SF Giants donate rainbow Pride cap to Baseball Hall of Fame


It’s impossible to get to the Baseball Hall of Fame in Cooperstown without navigating through miles upon miles of two-lane upstate New York roads.

Based on the types of signs and flags you encounter through a procession of Middleburghs and East Durhams and Cobleskills, it becomes clear pretty quickly that you’ve entered a part of the country where the local diners are populated by right-wingers and New York Times writers recording their every word. It’s the kind of area where if an LGBTQ person starts looking over their shoulder, it’s not to admire the view.

Yet in the middle of this environment, the normally staid and conservative Hall of Fame just made a gesture that spoke volumes about its attitude toward LGBTQ inclusion in baseball.

After the San Francisco Giants played last Saturday’s Pride Day game wearing rainbow SF caps and patches, the team announced manager Gabe Kapler had donated his Pride cap where it will go on display.

While the Giants taking the field wearing the colors of the Progress Pride and Transgender Pride flags was trailblazing and newsworthy, it wasn’t exactly surprising to see this gesture celebrated in San Francisco.

But to witness this historic moment of Pride commemorated for posterity at the game’s spiritual home at a small village in New York State feels like a whole new level of acceptance.

One of the simple pleasures of visiting the Hall is being uplifted by the magnitude of baseball history as you move from one historic timepiece to another throughout the museum. And based on this latest acquisition, for the first time in the Halls’ existence, you’ll now be able to view exhibits that lead from Babe Ruth’s bat to Willie Mays’s glove to Henry Aaron’s uniform to …

Pride.

The rainbow cap is just one artifact, but to any LGBTQ fan, it’s a significant one. Important enough that seeing it in the timeline of baseball history would make me step back and emotionally take in the moment.

It also helps that the cap itself is spectacular. When I saw it on TV, my first thought was, “That’s perfect.” The colors absolutely pop inside the interlocking SF and the design makes it clear that it represents everyone in our community.

Even more perfect: this Pride cap is in the Hall of Fame and Curt Schilling isn’t.

Chicago Cubs v. San Francisco Giants

Evan Longoria’s wristbands might not be going to Cooperstown but they at least deserve to be in the Hall of Very Good.
Photo by Daniel Shirey/MLB Photos via Getty Images

As for the manager who donated the cap, Kapler has an intriguing history with LGBTQ fans and Outsports. A fitness buff throughout his playing career from 1998 through 2010, he wasn’t shy about showing off the body he had sculpted.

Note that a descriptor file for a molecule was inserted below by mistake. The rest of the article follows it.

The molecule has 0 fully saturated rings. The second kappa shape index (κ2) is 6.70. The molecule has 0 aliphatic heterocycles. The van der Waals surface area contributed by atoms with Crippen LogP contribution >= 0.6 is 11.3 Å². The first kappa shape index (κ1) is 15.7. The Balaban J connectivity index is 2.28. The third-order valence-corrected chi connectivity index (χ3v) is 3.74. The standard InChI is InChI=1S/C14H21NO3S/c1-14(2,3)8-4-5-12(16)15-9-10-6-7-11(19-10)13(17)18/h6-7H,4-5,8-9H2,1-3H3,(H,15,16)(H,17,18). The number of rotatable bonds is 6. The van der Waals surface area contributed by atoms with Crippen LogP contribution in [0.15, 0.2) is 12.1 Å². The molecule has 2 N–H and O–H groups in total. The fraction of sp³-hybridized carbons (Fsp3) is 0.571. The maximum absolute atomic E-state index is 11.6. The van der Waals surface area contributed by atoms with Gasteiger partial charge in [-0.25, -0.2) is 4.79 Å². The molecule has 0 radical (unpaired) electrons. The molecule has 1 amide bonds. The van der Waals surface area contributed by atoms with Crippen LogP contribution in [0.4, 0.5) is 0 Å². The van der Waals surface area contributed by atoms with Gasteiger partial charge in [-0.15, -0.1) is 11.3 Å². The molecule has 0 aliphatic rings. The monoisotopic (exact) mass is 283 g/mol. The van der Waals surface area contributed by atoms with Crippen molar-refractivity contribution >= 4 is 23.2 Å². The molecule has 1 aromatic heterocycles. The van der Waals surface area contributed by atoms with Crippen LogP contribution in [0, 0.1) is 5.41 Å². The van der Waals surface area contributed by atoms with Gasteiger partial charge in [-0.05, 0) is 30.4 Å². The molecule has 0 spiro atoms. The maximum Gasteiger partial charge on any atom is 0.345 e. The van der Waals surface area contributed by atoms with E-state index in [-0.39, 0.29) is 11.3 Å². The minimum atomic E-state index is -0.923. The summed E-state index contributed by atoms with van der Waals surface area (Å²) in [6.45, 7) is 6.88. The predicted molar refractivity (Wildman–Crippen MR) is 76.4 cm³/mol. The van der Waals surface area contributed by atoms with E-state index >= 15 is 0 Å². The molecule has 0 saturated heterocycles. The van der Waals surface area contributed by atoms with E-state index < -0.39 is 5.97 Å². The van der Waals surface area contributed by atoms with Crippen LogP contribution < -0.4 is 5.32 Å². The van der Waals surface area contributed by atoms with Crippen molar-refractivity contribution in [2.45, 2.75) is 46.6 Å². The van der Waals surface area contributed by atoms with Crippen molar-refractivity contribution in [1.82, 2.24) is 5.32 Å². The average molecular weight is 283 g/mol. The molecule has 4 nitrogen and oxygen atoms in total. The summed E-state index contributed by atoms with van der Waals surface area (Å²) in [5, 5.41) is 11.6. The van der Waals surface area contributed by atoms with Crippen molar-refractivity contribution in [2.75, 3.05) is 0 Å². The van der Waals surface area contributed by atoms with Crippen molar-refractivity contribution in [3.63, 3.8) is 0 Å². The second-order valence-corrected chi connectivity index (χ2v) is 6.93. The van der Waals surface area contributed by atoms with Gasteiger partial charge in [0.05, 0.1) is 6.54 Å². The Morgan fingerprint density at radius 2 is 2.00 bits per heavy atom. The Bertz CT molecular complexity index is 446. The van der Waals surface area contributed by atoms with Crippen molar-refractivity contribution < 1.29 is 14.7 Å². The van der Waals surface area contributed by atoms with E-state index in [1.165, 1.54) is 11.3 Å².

As co-founder Jim Buzinski reflected, he “became a figure of liberation for gay male sports fans at the time.” In an era where gay sports fans often repressed their sexuality on most mainstream websites, images of a ripped and shirtless Kapler were a staple at Outsports.

Kapler was never bothered by his popularity in the gay sports fan community, and just this past week, participated in a virtual roundtable discussion on LGBTQ issues with Billy Bean, Christina Kahrl and Giants Vice President Roscoe Mapps. His Pride cap donation to the Hall will help the museum tell the story of the growing LGBTQ presence in baseball.

Two years ago, I wrote a piece making the case for the Hall of Fame to add an exhibit on LGBTQ contributions to the sport. Even while I was putting it together, I knew that the Hall is usually a slow-moving institution and figured that it would take a significant push to actually get something done.

The Hall of Fame acquiring and displaying the Giants Pride cap feels like a step in that direction, and I almost can’t put into words how elated I was to see that news. I’ve thoroughly enjoyed every visit I’ve made to Cooperstown and always get a serotonin blast from of seeing the artifacts that played a role in so many great moments from baseball’s past.

The next time I go, I’m going to feel like my community belongs there too. And in rural upstate New York, that feels like winning Game 7.



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